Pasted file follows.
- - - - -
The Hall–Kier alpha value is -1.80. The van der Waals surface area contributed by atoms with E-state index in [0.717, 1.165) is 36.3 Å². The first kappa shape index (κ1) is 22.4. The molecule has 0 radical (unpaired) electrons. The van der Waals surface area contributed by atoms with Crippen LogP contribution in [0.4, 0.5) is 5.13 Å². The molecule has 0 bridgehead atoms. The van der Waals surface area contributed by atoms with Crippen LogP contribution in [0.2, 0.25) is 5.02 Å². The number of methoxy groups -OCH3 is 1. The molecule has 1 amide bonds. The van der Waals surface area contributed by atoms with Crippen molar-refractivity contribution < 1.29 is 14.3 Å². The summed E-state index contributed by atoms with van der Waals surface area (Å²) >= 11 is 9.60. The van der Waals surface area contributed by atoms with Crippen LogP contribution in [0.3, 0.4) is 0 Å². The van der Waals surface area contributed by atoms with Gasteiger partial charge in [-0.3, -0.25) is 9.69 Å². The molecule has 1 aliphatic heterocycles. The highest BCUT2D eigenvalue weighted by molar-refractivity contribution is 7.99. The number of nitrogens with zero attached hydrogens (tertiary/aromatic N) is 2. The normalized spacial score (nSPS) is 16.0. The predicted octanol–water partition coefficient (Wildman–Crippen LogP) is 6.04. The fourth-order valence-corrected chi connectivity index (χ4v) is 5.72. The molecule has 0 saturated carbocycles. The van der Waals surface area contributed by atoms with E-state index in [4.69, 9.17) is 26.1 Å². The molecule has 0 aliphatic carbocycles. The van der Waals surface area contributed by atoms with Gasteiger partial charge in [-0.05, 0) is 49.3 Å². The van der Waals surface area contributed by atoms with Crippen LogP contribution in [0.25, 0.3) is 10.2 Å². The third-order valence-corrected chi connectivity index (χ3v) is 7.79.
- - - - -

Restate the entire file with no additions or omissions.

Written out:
The Hall–Kier alpha value is -1.80. The van der Waals surface area contributed by atoms with E-state index in [0.717, 1.165) is 36.3 Å². The first kappa shape index (κ1) is 22.4. The molecule has 0 radical (unpaired) electrons. The van der Waals surface area contributed by atoms with Crippen LogP contribution in [0.4, 0.5) is 5.13 Å². The molecule has 0 bridgehead atoms. The van der Waals surface area contributed by atoms with Crippen LogP contribution in [0.2, 0.25) is 5.02 Å². The number of methoxy groups -OCH3 is 1. The molecule has 1 amide bonds. The van der Waals surface area contributed by atoms with Crippen molar-refractivity contribution < 1.29 is 14.3 Å². The summed E-state index contributed by atoms with van der Waals surface area (Å²) >= 11 is 9.60. The van der Waals surface area contributed by atoms with Crippen LogP contribution in [0.3, 0.4) is 0 Å². The van der Waals surface area contributed by atoms with Gasteiger partial charge in [-0.3, -0.25) is 9.69 Å². The molecule has 1 aliphatic heterocycles. The highest BCUT2D eigenvalue weighted by molar-refractivity contribution is 7.99. The number of nitrogens with zero attached hydrogens (tertiary/aromatic N) is 2. The normalized spacial score (nSPS) is 16.0. The predicted octanol–water partition coefficient (Wildman–Crippen LogP) is 6.04. The fourth-order valence-corrected chi connectivity index (χ4v) is 5.72. The molecule has 0 saturated carbocycles. The van der Waals surface area contributed by atoms with E-state index in [4.69, 9.17) is 26.1 Å². The molecule has 0 aliphatic carbocycles. The van der Waals surface area contributed by atoms with Gasteiger partial charge in [-0.05, 0) is 49.3 Å². The van der Waals surface area contributed by atoms with Crippen LogP contribution in [0.25, 0.3) is 10.2 Å². The third-order valence-corrected chi connectivity index (χ3v) is 7.79.